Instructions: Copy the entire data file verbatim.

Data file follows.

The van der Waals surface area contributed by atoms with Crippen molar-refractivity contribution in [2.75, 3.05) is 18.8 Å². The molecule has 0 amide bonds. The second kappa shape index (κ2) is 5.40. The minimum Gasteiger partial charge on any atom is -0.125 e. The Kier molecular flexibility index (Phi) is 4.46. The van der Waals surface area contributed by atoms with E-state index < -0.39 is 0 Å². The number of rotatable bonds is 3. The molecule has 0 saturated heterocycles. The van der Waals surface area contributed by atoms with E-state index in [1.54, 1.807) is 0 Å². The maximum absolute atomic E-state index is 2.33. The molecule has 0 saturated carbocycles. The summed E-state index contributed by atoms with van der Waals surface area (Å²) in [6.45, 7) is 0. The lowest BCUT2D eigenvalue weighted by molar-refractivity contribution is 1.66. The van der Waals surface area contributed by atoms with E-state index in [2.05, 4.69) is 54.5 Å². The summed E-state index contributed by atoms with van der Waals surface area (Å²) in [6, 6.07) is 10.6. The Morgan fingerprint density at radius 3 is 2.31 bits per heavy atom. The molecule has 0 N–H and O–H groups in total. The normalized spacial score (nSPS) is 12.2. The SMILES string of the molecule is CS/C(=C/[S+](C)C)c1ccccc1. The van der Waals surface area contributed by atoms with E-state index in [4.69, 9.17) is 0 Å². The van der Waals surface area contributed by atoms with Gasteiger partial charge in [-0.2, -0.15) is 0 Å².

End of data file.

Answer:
The van der Waals surface area contributed by atoms with Crippen molar-refractivity contribution in [2.75, 3.05) is 18.8 Å². The molecule has 0 amide bonds. The second kappa shape index (κ2) is 5.40. The minimum Gasteiger partial charge on any atom is -0.125 e. The Kier molecular flexibility index (Phi) is 4.46. The van der Waals surface area contributed by atoms with E-state index < -0.39 is 0 Å². The number of rotatable bonds is 3. The molecule has 0 saturated heterocycles. The van der Waals surface area contributed by atoms with E-state index in [1.54, 1.807) is 0 Å². The maximum absolute atomic E-state index is 2.33. The molecule has 0 saturated carbocycles. The summed E-state index contributed by atoms with van der Waals surface area (Å²) in [6.45, 7) is 0. The lowest BCUT2D eigenvalue weighted by molar-refractivity contribution is 1.66. The van der Waals surface area contributed by atoms with E-state index in [2.05, 4.69) is 54.5 Å². The summed E-state index contributed by atoms with van der Waals surface area (Å²) in [6, 6.07) is 10.6. The Morgan fingerprint density at radius 3 is 2.31 bits per heavy atom. The molecule has 0 N–H and O–H groups in total. The normalized spacial score (nSPS) is 12.2. The SMILES string of the molecule is CS/C(=C/[S+](C)C)c1ccccc1. The van der Waals surface area contributed by atoms with E-state index in [4.69, 9.17) is 0 Å². The van der Waals surface area contributed by atoms with Gasteiger partial charge in [-0.2, -0.15) is 0 Å².